14. Avatar  


    September 28, 2011 @ 2:06 pm

    It would be utterly fantastic if JRebel could help Play improve the magic-bytecode spells – it sounds like you’ve got lots of experience in this.

    Can JRebel be used out-of-the-box with Play?

  15. Avatar  

    Igor Polevoy

    October 5, 2011 @ 1:53 am

    This is interesting, so far I have seen rave reviews of the PLay framework, thanks for input. Also, I developed a web framework which is like Play takes a lot from Ruby on Rails. You might want to check it out here:
    Unlike Play, it uses standard Servlet architecture and standard Maven build.

  16. Avatar  

    Mikhail Gavryuchkov

    October 8, 2011 @ 12:15 am

    Great article. I am still going through the tutorial and quite like it. One thing I don’t quite like the the routs file – honestly not very intuitive. The template engine is not as clear as JSTL for example, but maybe I am just too used to JSTL.

  17. Avatar  


    October 8, 2011 @ 12:16 am

    very interesting approach, I still haven’t got the chance to play with a really big app… it’s good to know it’s possible to modularize a large app…

  18. Avatar  


    October 8, 2011 @ 12:22 am

    yeap, I also thinkg they are going in that direction (specially for the build system and the type safety everywhere)… I’m also concerned about loosing that minimalistic approach… here are some thoughts I shared at play discussion list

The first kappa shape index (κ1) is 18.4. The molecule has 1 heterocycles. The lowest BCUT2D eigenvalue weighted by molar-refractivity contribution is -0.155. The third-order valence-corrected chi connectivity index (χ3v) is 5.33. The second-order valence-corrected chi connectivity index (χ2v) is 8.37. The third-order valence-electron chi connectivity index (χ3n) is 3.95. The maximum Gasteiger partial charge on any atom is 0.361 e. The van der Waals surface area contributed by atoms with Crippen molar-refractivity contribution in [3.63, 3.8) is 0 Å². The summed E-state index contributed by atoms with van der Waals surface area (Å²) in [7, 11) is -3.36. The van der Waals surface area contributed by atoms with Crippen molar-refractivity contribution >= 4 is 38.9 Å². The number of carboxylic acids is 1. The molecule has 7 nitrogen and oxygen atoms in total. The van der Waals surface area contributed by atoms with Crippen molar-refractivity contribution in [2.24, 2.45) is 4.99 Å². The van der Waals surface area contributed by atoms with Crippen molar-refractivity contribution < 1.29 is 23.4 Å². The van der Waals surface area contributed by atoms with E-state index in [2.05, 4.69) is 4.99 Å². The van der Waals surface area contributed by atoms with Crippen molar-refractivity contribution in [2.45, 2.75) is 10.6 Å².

the api seems to be becoming more complex…

  19. Avatar  

    Andrew Fink

    November 27, 2011 @ 7:52 am

    Happy with
    no byteCode magic, templates are freemarker, velocity or jsp (in near future MVEL)
    Component and page Oriented design

  20. Avatar  


    April 11, 2012 @ 9:36 am

    I was thinking whether to use Tapestry5 or Play! on my next project. When i read class cast exception I am thinking more about going back to good-old-plain PHP and yiiFramework. It could save time as you have less complicated issues like class cast exceptions, dependence on libraries and complex server-setups etc…

  21. Avatar  


    April 11, 2012 @ 9:48 am

    I think the major question should be: which framework is most efficient in the long-term for different project sizes. My requirements for a webframework (all programming languages) are:

    – can I outsource a feature / part without having to provide all source code?

    – can a new developer get started quickly without having to spend weeks on analyzing existing code?

    – how much time does a developer spend on infrastructure setup / waiting for things / debugging weird issues / googling as he got stuck with a problem and won’t find any help or documentation

    – how much development time is spent on doing new stuff how much time is spent on repairing existing things that broke but used to work in the past but for some reasons stopped to work due to dependencies or upgrades